This hits home for me as well. When people ask Christina if she has any brothers or sisters she always says no, but this is not exactly true. 3 years before Christina was born, my in-laws had another daughter named Lindsay. When Lindsay was 2 years old, she had a seizure and was rushed to Seattle for some tests. Within a week she died from a large tumor on her brain. A year after Lindsay’s death, my in-laws had Christina. I mention this because like Chandler, I do not believe God gave Lindsay cancer.
Just because I, or anyone else for that matter, claim to believe reformed theology, does not mean that I believe every act of evil such as murder, genocide, rape, war, pedophilia, etc. specifically comes about because God wants and desires it to happen. Part of the reason I think many have such a warped, divisive, and hostile stance towards those claiming reformed theology is because they assume all believe the definition of divine determinism you gave above; and this is simply not the case. Those that do affirm this definition are, in my opinion, much fewer and on the extreme edges of reformed theology.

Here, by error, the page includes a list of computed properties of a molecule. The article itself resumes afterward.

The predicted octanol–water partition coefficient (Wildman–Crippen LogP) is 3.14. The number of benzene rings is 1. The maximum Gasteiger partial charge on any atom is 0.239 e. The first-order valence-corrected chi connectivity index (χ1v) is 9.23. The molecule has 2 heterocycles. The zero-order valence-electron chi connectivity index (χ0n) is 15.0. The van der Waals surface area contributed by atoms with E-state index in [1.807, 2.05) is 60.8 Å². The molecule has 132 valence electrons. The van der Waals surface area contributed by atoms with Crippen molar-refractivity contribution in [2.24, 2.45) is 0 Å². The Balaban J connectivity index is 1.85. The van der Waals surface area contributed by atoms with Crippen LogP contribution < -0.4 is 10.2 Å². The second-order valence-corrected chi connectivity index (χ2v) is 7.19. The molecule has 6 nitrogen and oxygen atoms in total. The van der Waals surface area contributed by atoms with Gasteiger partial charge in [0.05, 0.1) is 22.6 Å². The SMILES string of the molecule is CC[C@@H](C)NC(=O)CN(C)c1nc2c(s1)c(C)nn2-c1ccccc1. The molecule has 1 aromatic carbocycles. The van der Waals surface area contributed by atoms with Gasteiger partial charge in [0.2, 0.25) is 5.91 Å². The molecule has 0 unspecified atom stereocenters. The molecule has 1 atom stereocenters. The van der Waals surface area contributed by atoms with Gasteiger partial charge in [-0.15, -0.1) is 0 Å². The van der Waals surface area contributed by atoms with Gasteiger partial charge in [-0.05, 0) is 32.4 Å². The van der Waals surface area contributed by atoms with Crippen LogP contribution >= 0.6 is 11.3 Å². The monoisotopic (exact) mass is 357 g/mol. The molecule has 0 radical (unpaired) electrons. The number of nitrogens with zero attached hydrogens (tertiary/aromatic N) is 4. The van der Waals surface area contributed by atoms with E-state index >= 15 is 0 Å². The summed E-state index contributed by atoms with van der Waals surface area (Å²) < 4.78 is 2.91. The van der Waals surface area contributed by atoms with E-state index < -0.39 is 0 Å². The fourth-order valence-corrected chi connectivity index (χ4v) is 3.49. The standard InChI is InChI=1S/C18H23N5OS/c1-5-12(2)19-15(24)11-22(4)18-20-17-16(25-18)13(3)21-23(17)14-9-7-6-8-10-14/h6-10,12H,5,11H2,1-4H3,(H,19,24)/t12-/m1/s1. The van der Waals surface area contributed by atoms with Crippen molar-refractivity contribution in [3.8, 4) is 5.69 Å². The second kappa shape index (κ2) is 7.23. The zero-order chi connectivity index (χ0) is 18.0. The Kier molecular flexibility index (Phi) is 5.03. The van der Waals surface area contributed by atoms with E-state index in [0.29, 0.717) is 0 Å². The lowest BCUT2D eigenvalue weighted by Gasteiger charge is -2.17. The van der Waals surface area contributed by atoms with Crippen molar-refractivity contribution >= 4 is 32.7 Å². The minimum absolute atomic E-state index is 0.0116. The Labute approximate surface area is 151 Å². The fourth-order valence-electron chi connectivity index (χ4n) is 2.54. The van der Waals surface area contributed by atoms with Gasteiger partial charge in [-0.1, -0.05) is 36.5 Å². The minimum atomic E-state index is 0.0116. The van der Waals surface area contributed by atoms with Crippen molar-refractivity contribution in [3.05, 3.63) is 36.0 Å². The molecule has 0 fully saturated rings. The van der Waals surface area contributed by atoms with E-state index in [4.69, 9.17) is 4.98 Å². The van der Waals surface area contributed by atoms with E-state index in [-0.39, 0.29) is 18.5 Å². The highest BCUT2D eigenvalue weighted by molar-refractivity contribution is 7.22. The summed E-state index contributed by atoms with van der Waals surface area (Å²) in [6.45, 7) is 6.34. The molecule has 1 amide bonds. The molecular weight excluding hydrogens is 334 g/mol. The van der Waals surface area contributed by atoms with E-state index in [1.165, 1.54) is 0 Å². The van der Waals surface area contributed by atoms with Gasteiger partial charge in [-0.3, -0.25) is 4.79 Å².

Now you briefly mentioned John Piper and his use of scripture passages like Amos 3.6, Proverbs 16.33, Isaiah 14.27, 43.13, 45.7 and Daniel 4.35 to support divine determinism. You stated that these verses, “all seem—at a glance—to support this view. The problem is that whatever these verse are saying, if they do indeed teach meticulous providence, then they do so over and against passages such as Ezekiel 18:32, which says that God takes no pleasure in the death of the wicked.” While I agree, my question is two-fold: 1.) Are you saying the scriptures are contradictory? If these verses ARE teaching meticulous providence (or some nuanced version of it [which is what I would most likely say]), are they really doing so “over and against” other passages like those you listed? 2.) If these verses ARE NOT teaching meticulous providence (or again, some nuanced view), how do you explain them while not flat-out ignoring passage upon passage that teach and affirm this view?